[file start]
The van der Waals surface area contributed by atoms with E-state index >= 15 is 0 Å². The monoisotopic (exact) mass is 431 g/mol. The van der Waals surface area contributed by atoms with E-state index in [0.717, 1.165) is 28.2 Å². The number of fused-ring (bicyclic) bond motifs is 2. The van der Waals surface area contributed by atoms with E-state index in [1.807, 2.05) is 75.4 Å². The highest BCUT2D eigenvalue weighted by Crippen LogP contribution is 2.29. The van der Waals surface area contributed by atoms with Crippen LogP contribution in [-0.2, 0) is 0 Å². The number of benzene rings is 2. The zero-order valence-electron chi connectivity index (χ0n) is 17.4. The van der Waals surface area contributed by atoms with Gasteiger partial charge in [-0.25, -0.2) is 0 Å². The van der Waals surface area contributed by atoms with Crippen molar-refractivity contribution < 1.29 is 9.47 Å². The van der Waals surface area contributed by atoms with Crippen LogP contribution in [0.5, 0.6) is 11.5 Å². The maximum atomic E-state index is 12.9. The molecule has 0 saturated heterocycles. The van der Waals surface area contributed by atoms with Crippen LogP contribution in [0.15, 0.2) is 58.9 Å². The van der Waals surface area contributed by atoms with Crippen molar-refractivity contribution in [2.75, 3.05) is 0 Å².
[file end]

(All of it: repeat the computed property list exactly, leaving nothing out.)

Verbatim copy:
The van der Waals surface area contributed by atoms with E-state index >= 15 is 0 Å². The monoisotopic (exact) mass is 431 g/mol. The van der Waals surface area contributed by atoms with E-state index in [0.717, 1.165) is 28.2 Å². The number of fused-ring (bicyclic) bond motifs is 2. The van der Waals surface area contributed by atoms with E-state index in [1.807, 2.05) is 75.4 Å². The highest BCUT2D eigenvalue weighted by Crippen LogP contribution is 2.29. The van der Waals surface area contributed by atoms with Crippen LogP contribution in [-0.2, 0) is 0 Å². The number of benzene rings is 2. The zero-order valence-electron chi connectivity index (χ0n) is 17.4. The van der Waals surface area contributed by atoms with Gasteiger partial charge in [-0.25, -0.2) is 0 Å². The van der Waals surface area contributed by atoms with Crippen molar-refractivity contribution < 1.29 is 9.47 Å². The van der Waals surface area contributed by atoms with Crippen LogP contribution in [0.5, 0.6) is 11.5 Å². The maximum atomic E-state index is 12.9. The molecule has 0 saturated heterocycles. The van der Waals surface area contributed by atoms with Crippen LogP contribution in [0.15, 0.2) is 58.9 Å². The van der Waals surface area contributed by atoms with Crippen molar-refractivity contribution in [2.75, 3.05) is 0 Å².